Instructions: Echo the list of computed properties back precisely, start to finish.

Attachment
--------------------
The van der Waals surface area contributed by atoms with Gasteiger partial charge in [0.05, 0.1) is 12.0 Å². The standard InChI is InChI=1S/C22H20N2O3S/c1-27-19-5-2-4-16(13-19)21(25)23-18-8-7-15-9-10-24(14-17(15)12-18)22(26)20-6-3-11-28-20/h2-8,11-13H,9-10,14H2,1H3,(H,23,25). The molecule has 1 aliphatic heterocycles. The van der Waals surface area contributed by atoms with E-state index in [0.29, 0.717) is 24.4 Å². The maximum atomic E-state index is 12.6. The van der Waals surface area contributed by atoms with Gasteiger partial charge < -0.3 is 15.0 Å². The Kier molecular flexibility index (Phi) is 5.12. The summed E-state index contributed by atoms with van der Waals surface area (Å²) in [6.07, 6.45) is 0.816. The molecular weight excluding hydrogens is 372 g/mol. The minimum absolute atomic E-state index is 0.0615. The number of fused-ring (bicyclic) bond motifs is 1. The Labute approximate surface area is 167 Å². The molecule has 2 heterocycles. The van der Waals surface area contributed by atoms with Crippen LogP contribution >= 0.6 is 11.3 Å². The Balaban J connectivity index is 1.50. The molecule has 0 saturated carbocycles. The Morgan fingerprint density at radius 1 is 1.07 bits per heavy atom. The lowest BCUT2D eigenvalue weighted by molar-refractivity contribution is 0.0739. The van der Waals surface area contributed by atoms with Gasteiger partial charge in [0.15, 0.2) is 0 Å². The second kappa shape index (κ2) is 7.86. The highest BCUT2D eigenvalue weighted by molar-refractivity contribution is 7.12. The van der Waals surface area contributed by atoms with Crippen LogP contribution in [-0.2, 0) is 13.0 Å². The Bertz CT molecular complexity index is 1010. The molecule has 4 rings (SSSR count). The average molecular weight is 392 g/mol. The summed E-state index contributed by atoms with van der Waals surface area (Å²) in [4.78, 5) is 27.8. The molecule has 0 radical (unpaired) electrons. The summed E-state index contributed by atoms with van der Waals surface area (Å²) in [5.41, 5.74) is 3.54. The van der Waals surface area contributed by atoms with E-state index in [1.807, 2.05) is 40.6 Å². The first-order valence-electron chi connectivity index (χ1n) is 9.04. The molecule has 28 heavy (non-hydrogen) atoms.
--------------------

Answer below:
The van der Waals surface area contributed by atoms with Gasteiger partial charge in [0.05, 0.1) is 12.0 Å². The standard InChI is InChI=1S/C22H20N2O3S/c1-27-19-5-2-4-16(13-19)21(25)23-18-8-7-15-9-10-24(14-17(15)12-18)22(26)20-6-3-11-28-20/h2-8,11-13H,9-10,14H2,1H3,(H,23,25). The molecule has 1 aliphatic heterocycles. The van der Waals surface area contributed by atoms with E-state index in [0.29, 0.717) is 24.4 Å². The maximum atomic E-state index is 12.6. The van der Waals surface area contributed by atoms with Gasteiger partial charge < -0.3 is 15.0 Å². The Kier molecular flexibility index (Phi) is 5.12. The summed E-state index contributed by atoms with van der Waals surface area (Å²) in [6.07, 6.45) is 0.816. The molecular weight excluding hydrogens is 372 g/mol. The minimum absolute atomic E-state index is 0.0615. The number of fused-ring (bicyclic) bond motifs is 1. The Labute approximate surface area is 167 Å². The molecule has 2 heterocycles. The van der Waals surface area contributed by atoms with Crippen LogP contribution >= 0.6 is 11.3 Å². The Balaban J connectivity index is 1.50. The molecule has 0 saturated carbocycles. The Morgan fingerprint density at radius 1 is 1.07 bits per heavy atom. The lowest BCUT2D eigenvalue weighted by molar-refractivity contribution is 0.0739. The van der Waals surface area contributed by atoms with Gasteiger partial charge in [0.15, 0.2) is 0 Å². The second kappa shape index (κ2) is 7.86. The highest BCUT2D eigenvalue weighted by molar-refractivity contribution is 7.12. The van der Waals surface area contributed by atoms with Crippen LogP contribution in [-0.2, 0) is 13.0 Å². The Bertz CT molecular complexity index is 1010. The molecule has 4 rings (SSSR count). The average molecular weight is 392 g/mol. The summed E-state index contributed by atoms with van der Waals surface area (Å²) in [4.78, 5) is 27.8. The molecule has 0 radical (unpaired) electrons. The summed E-state index contributed by atoms with van der Waals surface area (Å²) in [5.41, 5.74) is 3.54. The van der Waals surface area contributed by atoms with E-state index in [1.807, 2.05) is 40.6 Å². The first-order valence-electron chi connectivity index (χ1n) is 9.04. The molecule has 28 heavy (non-hydrogen) atoms.